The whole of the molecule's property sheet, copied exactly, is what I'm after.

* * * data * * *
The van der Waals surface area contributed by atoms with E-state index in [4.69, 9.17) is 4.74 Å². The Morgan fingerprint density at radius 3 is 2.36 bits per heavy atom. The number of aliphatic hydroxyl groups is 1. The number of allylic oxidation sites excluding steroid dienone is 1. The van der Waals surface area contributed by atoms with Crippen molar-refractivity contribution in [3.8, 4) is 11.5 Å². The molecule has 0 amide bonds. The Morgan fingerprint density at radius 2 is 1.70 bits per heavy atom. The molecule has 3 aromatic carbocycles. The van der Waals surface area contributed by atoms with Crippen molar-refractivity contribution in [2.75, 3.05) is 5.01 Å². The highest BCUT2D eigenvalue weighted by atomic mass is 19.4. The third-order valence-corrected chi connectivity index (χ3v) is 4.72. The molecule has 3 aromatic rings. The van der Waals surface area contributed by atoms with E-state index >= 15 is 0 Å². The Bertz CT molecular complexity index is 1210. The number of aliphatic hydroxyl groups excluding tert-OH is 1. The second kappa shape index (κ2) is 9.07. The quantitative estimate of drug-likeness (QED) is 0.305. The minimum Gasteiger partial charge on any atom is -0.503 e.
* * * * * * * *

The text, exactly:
The van der Waals surface area contributed by atoms with E-state index in [4.69, 9.17) is 4.74 Å². The Morgan fingerprint density at radius 3 is 2.36 bits per heavy atom. The number of aliphatic hydroxyl groups is 1. The number of allylic oxidation sites excluding steroid dienone is 1. The van der Waals surface area contributed by atoms with Crippen molar-refractivity contribution in [3.8, 4) is 11.5 Å². The molecule has 0 amide bonds. The Morgan fingerprint density at radius 2 is 1.70 bits per heavy atom. The molecule has 3 aromatic carbocycles. The van der Waals surface area contributed by atoms with Crippen molar-refractivity contribution in [2.75, 3.05) is 5.01 Å². The highest BCUT2D eigenvalue weighted by atomic mass is 19.4. The third-order valence-corrected chi connectivity index (χ3v) is 4.72. The molecule has 3 aromatic rings. The van der Waals surface area contributed by atoms with E-state index >= 15 is 0 Å². The Bertz CT molecular complexity index is 1210. The number of aliphatic hydroxyl groups excluding tert-OH is 1. The second kappa shape index (κ2) is 9.07. The quantitative estimate of drug-likeness (QED) is 0.305. The minimum Gasteiger partial charge on any atom is -0.503 e.